Chicago Opera’s stage magic is a bit rough, but fine singing delivers a charming ‘Flute’
By Lawrence B. Johnson
The Chicago Opera Theater production of Mozart’s “The Magic Flute” leaves one with two distinct impressions. For the most part, its young cast sings with stylistic savvy, fetching beauty and engaging spirit – all shaped with unfailing sensibility by conductor Steuart Bedford.
But if one measures this “Magic Flute” as the theatrical enterprise it ultimately must be, the parts do not add up to a very large sum. Its minimal staging seems less a statement of artistic choice than a shrugging confession of budgetary constraint.
Vocally, there is much to relish — from the splendid match-up of tenor Sean Panikkar’s Prince Tamino and soprano Elizabeth Reiter’s Pamina to soprano Emily Hindrichs’ spectacular Queen of the Night. As a late replacement for Irish soprano Claudia Boyle, who got tripped up by visa issues, Hindrichs brought down the house with the Queen’s two famously difficult arias.
With one foot in the tradition of comic opera and the other planted on the border between vaudeville and what eventually became musical comedy, “The Magic Flute” offers an intriguing hodge-podge of romance, farce and philosophy. The mysterious Queen of the Night enlists the handsome young prince Tamino to rescue her daughter Pamina from the clutches of Sarastro, high priest of an enlightenment brotherhood.
The “star-blazing” Queen also requires the hair-brained bird-catcher Papageno to accompany Tamino on his adventure. Their main defense against Sarastro’s might is a magic flute and a set of enchanting bells. Of course, Sarastro turns out to be not merely a good guy but a wise and spiritual man who sees in Pamina and Tamino the stuff of his successors. Papageno, on the other hand, never evolves much beyond the satisfactions of wine and women.
“The Magic Flute” was composed to a German text. American productions are often sung in English, though not usually to so imaginative and cleverly rhymed a translation as Chicago Opera Theater offers in this version by Jeremy Sams. Mozart and librettist Emanuel Schikaneder would have expected lots of laughter, and indeed merriment rules here.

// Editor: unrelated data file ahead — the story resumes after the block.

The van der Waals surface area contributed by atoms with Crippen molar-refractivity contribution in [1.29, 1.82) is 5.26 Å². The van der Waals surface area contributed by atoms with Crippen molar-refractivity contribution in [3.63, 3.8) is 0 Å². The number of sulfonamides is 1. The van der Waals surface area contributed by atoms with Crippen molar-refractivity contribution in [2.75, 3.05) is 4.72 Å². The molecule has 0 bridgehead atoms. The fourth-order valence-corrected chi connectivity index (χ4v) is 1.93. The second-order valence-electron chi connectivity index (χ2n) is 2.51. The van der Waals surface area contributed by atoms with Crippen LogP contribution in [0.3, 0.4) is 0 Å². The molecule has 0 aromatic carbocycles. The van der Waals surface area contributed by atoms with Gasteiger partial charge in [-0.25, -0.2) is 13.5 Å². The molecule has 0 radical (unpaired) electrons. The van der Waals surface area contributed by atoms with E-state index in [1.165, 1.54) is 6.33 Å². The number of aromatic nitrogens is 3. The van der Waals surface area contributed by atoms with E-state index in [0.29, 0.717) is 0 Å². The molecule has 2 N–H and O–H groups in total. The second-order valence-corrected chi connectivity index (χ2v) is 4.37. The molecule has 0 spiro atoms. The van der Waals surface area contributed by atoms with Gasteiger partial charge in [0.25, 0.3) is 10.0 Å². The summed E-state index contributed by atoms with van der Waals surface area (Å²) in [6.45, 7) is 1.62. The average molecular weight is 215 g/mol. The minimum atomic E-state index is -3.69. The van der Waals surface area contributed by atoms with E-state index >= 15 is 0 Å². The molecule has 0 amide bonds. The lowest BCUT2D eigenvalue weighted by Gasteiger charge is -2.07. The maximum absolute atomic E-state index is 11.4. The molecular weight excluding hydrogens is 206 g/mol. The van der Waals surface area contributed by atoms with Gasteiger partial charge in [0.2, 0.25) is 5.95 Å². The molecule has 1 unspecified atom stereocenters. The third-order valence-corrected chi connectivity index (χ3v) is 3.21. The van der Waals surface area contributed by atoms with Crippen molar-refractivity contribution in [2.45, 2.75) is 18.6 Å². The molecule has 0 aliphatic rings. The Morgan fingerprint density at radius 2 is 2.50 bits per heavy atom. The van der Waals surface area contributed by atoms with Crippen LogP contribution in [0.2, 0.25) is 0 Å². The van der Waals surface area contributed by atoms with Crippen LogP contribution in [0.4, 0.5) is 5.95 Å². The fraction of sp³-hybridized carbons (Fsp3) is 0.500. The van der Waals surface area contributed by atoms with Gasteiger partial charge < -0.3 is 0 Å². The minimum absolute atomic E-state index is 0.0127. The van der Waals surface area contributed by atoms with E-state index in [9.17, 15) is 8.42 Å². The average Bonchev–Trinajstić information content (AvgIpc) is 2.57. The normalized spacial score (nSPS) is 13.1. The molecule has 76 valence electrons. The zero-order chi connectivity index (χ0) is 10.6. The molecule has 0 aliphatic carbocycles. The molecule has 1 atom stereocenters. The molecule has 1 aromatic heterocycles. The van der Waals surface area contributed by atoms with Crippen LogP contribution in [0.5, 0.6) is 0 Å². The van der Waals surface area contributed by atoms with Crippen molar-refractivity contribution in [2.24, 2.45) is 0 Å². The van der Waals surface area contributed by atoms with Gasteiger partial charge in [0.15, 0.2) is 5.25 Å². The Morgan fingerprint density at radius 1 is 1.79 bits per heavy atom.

It’s a night of terrific singing, too. Panikkar invests Tamino’s arias with a disarming blend of sweetness, strength and pliancy. This tenor is a commanding prince. Likewise, Reiter’s sensitive and yearning Pamina takes life from vocal lines that fairly float; but she can also summon real power when those moments come.
As Sarastro, bass Grigory Soloviov cuts an imposing figure physically and delivers a solidly rooted sound to match. Opposite that sublime image – and music – stands (or perhaps trembles) the feckless bird-catcher Papageno, one of Mozart’s most beloved roles. Baritone Markus Beam feathers it with enthusiasm, a dry wit and expressive voice.
Not so gratifying is Alex Monsoori’s turn as Monostatos, the lecherous captain of Sarastro’s guard. Apart from his sunglasses, there’s nothing especially intimidating about this evil man’s attire, and director Michael Gieleta – who generally connects his players with efficiency and purpose – doesn’t seem to know what to do with him. One of the opera’s funniest episodes, when Papageno’s invokes his magic bells to freeze the palace guards just as he and Pamina are about to be seized, is squandered here in a flourish of indifference.
This brings us to a litany of shortcomings in the stage productions, though I’ll be selective and brief. Is that fluffy length of rope draped about Tamino at the outset meant for the dragon that, even dead, scares the daylights out of Papageno? Perhaps clever lighting and some use of projections might have done the trick more effectively and yet economically.
I’m not sure what all those hanging orbs are meant to signify – planets, I surmise. But why? And where’s the rope with which Papageno proposes to end his solitary life? (Here he contemplates a plunge into an open trap door, a far less grim prospect than hanging.) And while unit sets can serve many environs, this meager backdrop of a swirling night sky is less do-all than make-do. What a joy it was to see the night sky part, at the end, to reveal a brilliant aspect of yellow and orange. Oh, yes, at the opera’s close, when one might expect Tamino and Pamina to be translated into some posture of their new dominion, Gieleta strands them with nothing to do but shake hands all around as the music winds down.
Gregory Gale’s costumes, excepting the guard’s Mayberry beige uniforms, add much needed color and flavor.
Kudos as well to the Queen’s three ladies – Leila Bowie, Julia Hardin and Katherine McGookey – for their consistently fine singing, and to Chicago Opera’s well-prepared orchestra. The crisp, buoyant Overture promised good things to come from the orchestra, which did not disappoint.
- Performance location, dates and times: Details at TheatreinChicago.com
- Chicago’s other “Magic Flute” is long-lived: Read about it at ChicagoOntheAisle.com
- COT’s Queen of the Night Emily Hindrichs joined the cast at the last minute: Read about visa snafus at ChicagoOntheAisle.com
Photo captions and credits: Home page and top: Tenor Sean Panikkar portrays Prince Tamino in “The Magic Flute.” Descending: Elizabeth Reiter is Pamina with Markus Beam as Papageno. Emily Hindrichs portrays the Queen of the Night. Pamina (Elizabeth Reiter) is distressed by the Queen of the Night’s command to kill Sarastro. Below: Pamina (Elizabeth Reiter, standing in a shallow basin) undergoes her trial by water. The Queen of the Night (Emily Hindrichs) with her three ladies. The opera’s moment of truth and light, as the sun drives off night. (Photos by Liz Lauren)